to work under the protections of the First Amendment,
and I'm lucky to work at an alternative weekly, where
I have a lot of freedom to cover stories that I want
to cover the way I want to cover them. But -- and
I really don't want to sound like some sort of lefty,
because I'm really a mainstream liberal -- freedom
of speech generally remains subservient to corporate
can say anything he likes within the confines of the
libel laws, but it can be very difficult to get yourself
blogging movement is promising as an alternative to
corporate voices,but I don't see much sign that anyone
is paying much attention except other bloggers and
a few people in the media.
are the highlights of your career?
I mentioned the 2000 presidential campaign. I guess
I would also say that, in the 1980s, I covered the
Woburn toxic-waste trial, which was later turned into
the very fine book (and very mediocre movie) "A
Civil Action," by Jonathan Harr.
number of families in Woburn alleged that their children
had contracted leukemia as the result of toxic chemicals
dumped into the groundwater by several large industrial
firms. It was a fascinating story, as well as a privilege
to get to know some of the families who brought the
accolades and awards meant the most to you?
works of yours are your favorites, and why?
I'm going to say my forthcoming book!
do you balance business and a social life?
put in a lot of hours, but since I'm a writer for
a weekly rather than a beat reporter for a daily,
I have some freedom as to how I allocate those hours.
I go out very little. My social life tends to revolve
around my family.
are your biggest supporters?
I work in a very supportive environment at the Phoenix,
my biggest supporters are definitely my wife, Barbara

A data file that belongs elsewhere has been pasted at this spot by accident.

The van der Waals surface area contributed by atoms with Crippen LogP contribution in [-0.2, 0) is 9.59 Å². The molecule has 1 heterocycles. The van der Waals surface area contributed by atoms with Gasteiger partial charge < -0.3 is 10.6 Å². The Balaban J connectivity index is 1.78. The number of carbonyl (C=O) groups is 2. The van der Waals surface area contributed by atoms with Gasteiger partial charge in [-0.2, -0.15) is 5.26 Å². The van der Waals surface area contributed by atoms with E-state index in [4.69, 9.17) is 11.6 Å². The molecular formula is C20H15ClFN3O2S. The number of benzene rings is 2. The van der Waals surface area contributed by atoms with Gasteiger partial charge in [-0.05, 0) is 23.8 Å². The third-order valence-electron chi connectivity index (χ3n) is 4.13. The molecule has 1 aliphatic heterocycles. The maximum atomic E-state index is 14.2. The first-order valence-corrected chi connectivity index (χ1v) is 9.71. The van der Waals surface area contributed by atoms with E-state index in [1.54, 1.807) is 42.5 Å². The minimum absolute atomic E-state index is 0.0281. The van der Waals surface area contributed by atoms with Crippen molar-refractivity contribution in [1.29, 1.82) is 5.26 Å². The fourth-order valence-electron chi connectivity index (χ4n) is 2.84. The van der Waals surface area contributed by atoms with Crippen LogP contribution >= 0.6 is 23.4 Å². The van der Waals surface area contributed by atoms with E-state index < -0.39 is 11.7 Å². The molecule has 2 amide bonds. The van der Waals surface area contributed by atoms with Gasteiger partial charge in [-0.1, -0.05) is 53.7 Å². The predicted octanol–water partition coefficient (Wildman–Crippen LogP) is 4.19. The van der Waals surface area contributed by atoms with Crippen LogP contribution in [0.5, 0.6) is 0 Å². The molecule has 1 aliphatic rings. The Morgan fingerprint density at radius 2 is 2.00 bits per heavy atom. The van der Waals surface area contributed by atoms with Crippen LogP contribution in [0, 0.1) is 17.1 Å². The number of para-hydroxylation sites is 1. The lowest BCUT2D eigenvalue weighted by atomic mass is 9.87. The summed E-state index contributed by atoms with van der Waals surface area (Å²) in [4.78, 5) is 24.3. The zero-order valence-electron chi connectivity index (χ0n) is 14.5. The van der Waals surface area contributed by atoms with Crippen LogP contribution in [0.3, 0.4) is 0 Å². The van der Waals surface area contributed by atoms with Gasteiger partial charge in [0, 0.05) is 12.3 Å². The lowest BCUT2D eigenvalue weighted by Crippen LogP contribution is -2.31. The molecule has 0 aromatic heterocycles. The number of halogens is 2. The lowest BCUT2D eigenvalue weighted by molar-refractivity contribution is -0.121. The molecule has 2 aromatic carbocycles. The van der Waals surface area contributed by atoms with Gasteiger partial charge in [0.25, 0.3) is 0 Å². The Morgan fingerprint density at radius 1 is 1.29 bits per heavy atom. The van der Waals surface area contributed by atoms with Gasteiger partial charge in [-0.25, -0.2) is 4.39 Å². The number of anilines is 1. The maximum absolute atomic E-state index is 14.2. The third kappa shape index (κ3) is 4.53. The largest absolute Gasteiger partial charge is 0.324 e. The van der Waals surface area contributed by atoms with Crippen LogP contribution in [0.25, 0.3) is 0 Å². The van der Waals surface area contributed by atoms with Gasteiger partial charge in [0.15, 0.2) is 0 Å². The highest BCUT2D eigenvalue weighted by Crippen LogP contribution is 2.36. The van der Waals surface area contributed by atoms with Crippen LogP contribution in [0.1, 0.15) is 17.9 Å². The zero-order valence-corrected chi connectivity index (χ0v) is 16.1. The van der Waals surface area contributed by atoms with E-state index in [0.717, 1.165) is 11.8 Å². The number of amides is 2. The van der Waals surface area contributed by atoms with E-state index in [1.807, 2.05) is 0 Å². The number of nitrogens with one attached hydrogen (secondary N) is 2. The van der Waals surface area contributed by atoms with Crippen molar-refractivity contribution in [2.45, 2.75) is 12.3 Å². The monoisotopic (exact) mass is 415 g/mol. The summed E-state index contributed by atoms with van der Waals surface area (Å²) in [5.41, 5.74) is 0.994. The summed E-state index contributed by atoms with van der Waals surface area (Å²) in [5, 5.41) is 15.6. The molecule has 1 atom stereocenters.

Kennedy, and my kids, Tim and Becky.
are your biggest detractors?
don't know. I get a lot of nasty e-mail, but I'm not
aware of anyone conducting any sort of campaign against
do rip people pretty hard, so I must have some enemies
out there, but I tend not to hear from them.
you ever found yourself if court over anything you
news media outlets do you contribute to?
a full-time employee of the Boston Phoenix. I have
written for The New Republic, Slate, Salon, and some
smaller publications, but I keep it to a minimum because,
as a media critic, it's awkward to write for publications
that I might write *about*.
am a semi-regular member of a weekly media panel that
is part of "Greater Boston," a public-affairs
show on WGBH-TV,
the local public television station.
What is the scope of your relationship
I wrote an every-other-week media column for them
for most of 1996, and wouldn't mind writing for them
again, but haven't.
are your current projects?
ready for Boy Scout summer camp with Tim. (I am an
assistant scoutmaster of our troop.) And preparing
for the release of "Little
People." Man, it's summer up here in the
Northern Hemisphere. I don't want to deal with no
you so much for your interest. I hope you find at
least some of this usable.
note: This was very usable to say the least. Dan Kennedy
is a man with strong opinions on the media, and backs
it up, week after week with facts. Anyone wanting
to keep up to date with the media business in the
United States, and indeed the world, needs to read
Dan Kennedy's words - end of story! We will continue
to hear a great deal more from Dan Kennedy. Greg
Tingle (Media Man Australia).